Thousands of anti-Trump protesters demonstrate during a “Show Us Your Taxes” march in downtown Los Angeles on April 15. (AFP)

President Trump was explicit when he rolled out his tax plan last month. The proposals he was putting forward would “protect low-income and middle-income households, not the wealthy and well-connected.”

“It’s not good for me,” he added. “Believe me.”

Of course, the proposal is good for him, as one of the wealthier people in the United States. It would eliminate the alternative minimum tax, one of the taxes we know Trump has had to pay in recent years. It cuts the top tax bracket, reducing their tax obligation. It gets rid of the estate tax, which, admittedly, is better for Ivanka and Eric Trump than their father.

An analysis of the tax plan conducted by the Institute on Taxation and Economic Policy determined that the richest 1 percent of Americans would see more than two-thirds of the benefit from Trump’s proposal. Taxes would go up for a sixth of Americans, mostly concentrated in the income range of $111,000 to $241,000 a year, among whom 4 in 10 would see an increase.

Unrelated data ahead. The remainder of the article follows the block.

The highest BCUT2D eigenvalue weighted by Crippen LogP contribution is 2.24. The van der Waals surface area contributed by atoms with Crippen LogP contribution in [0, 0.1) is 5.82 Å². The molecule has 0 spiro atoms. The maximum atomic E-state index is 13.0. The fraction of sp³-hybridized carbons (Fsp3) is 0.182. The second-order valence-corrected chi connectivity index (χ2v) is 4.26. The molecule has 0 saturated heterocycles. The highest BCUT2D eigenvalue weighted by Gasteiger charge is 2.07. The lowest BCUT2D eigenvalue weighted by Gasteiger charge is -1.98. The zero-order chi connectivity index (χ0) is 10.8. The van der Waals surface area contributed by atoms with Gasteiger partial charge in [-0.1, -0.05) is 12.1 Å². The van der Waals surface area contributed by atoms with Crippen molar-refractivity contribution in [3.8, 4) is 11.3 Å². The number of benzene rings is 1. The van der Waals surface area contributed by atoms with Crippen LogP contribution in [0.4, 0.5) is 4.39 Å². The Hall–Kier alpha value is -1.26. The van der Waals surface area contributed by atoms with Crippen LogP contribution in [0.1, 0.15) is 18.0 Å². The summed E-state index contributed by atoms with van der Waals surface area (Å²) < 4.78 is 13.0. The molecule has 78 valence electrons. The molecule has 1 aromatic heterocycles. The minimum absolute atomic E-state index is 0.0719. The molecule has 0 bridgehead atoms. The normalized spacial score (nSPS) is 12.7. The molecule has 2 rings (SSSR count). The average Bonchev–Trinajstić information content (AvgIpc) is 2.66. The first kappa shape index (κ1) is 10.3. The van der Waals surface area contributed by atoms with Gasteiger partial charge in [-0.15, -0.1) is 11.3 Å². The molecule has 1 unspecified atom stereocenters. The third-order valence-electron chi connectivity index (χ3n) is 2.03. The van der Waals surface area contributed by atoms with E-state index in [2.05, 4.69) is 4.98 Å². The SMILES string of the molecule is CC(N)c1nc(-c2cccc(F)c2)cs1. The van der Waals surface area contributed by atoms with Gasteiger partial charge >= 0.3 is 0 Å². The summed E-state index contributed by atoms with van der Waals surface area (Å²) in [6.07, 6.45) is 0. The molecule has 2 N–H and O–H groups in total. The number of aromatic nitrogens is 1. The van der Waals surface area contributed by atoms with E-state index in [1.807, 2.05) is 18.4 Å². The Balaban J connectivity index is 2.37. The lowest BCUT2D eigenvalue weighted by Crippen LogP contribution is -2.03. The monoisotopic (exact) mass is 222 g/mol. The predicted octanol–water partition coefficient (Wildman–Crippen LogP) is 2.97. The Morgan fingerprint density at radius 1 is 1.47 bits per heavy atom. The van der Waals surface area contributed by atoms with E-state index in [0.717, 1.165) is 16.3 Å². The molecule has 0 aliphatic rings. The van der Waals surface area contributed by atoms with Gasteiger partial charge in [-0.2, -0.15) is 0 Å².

ITEP went further in its analysis, though, breaking out the average effects of the proposal in each state by each income bracket. We took that data and made an interactive that allows you to view the effects on people in your tax bracket in your state.

It’s critical to note that theses are estimates. Relying on this tool to file your taxes in the event that the Trump bill is signed into law is not recommended. What it offers is a look at how someone in your income bracket would be affected by the law and, for context, how the wealthiest people in your state would see their tax burden shift.

If you don’t feel like using the interactive, we’ll spoil it for you: They will fare better.